The Cloud Security Alliance (CSA) this week published a free report intended to make it easier for cybersecurity teams to recognize and thwart the most 11 egregious threats to cloud computing environments.
John Yeoh, global vice president of research for the CSA, said the “Top Threats to Cloud Computing: Egregious 11 Deep Dive” report maps recent attacks against organizations, including a major financial services company, a leading enterprise video communications firm and a multinational grocery chain, against the threats identified by CSA.
Each of the mitigation controls profiled in these cases studies is mapped to how frequently they were relevant in the context of the 16 domains defined in the Cloud Controls Matrix, said Yeoh.
Identity and access management controls (IAM) were the most relevant mitigation in this year’s report, accounting for eight of the nine case studies. IAM controls are referenced 15 times and SEF controls are referenced 17 times in the cited attacks. Security incident management, e-Discovery and Cloud Forensics (SEF), including planning for an attack fallout and executing on the plan, was deemed paramount to successfully dealing with all but one of the incidents cited.
Yeoh said misconfigurations generally are still the primary root cause of cloud security incidents. For the most part, cybersecurity criminals are using relatively simple tools to scan for ports that have been left open because a cloud service was misconfigured when organizations used tools for managing infrastructure as code. Cybercriminals can either exfiltrate data or deploy malware as they see fit, he said.
The challenge organizations are struggling with when it comes to securing clouds has very little to do with the platforms themselves. Under a shared responsibility approach to cybersecurity, each cloud service provider makes certain the underlying platform is secure. Things go awry most often when IT teams deploy applications because developers either misconfigure a service or deploy something using default settings that are inherently insecure. In an on-premises IT environment, a security team would review an application before it’s deployed. However, in the age of the cloud a cybersecurity team may not even be aware an application workload has been deployed.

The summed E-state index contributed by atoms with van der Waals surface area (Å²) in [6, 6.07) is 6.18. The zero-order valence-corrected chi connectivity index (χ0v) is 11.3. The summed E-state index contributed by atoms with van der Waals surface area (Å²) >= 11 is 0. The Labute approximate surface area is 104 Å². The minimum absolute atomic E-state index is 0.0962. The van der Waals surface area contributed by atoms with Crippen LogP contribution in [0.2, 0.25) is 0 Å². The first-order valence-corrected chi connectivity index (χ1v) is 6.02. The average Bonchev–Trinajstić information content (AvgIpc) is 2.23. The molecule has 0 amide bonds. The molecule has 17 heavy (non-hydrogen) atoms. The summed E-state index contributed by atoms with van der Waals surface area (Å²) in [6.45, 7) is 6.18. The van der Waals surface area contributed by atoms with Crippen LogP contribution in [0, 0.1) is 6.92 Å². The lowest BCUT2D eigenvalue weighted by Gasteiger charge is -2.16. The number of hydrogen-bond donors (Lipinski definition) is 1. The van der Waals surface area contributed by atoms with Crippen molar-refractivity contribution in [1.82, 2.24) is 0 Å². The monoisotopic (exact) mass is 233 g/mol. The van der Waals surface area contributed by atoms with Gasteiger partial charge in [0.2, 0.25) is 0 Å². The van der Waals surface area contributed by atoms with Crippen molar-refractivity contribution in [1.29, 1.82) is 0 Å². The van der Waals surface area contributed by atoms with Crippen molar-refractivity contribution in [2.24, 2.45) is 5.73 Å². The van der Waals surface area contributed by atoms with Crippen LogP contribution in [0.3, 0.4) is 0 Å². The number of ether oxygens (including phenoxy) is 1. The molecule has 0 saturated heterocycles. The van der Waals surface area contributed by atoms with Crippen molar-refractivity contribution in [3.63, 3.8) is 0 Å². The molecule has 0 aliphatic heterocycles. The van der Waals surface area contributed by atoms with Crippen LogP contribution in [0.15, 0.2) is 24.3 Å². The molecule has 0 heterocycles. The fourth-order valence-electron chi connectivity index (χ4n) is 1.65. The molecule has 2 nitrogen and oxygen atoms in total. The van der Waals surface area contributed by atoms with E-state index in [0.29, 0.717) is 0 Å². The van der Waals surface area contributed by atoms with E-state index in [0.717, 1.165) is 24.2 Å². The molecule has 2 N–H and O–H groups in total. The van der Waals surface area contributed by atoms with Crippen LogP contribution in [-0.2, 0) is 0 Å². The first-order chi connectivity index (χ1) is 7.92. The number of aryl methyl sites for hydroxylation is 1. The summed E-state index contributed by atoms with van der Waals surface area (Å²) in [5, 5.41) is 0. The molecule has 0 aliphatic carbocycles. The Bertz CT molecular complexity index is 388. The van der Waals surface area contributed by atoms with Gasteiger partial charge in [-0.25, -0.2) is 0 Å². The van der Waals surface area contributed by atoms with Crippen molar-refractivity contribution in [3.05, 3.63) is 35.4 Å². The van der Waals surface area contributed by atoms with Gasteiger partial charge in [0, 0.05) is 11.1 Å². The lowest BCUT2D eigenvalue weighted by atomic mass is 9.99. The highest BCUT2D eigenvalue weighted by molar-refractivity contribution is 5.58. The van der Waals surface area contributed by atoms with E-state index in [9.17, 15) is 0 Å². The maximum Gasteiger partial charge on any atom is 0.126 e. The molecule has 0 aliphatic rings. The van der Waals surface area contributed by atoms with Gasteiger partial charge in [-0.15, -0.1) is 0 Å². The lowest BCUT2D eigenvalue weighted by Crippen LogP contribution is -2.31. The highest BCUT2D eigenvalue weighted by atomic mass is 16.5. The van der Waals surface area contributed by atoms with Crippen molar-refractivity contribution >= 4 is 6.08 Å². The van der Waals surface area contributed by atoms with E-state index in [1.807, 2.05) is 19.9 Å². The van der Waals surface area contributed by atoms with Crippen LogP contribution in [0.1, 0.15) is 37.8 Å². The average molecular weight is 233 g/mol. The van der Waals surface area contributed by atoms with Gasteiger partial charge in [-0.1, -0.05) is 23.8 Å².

Many organizations are now trying to bridge the divide between cybersecurity and developers by promoting the adoption of best DevSecOps practices. The report published by CSA is intended to help organizations first recognize types of breaches and the most appropriate response as part of an effort to improve the overall muscle memory of the organization when it comes addressing cloud security, said Yeoh.
At this juncture, it’s not so much a question of whether organizations will address cloud security issues as much as it is how soon and effectively. DevSecOps pushes more responsibility for application security further left toward developers that are in a better position to address issues before an application is deployed. Most of the developers would rather have to tools to address these issues in their hands versus waiting for a cybersecurity team to pour over a backlog of applications waiting to be deployed. The challenge from a cybersecurity perspective then becomes finding a way to verify the appropriate security controls across a rapidly expanding base of applications have actually been put in place.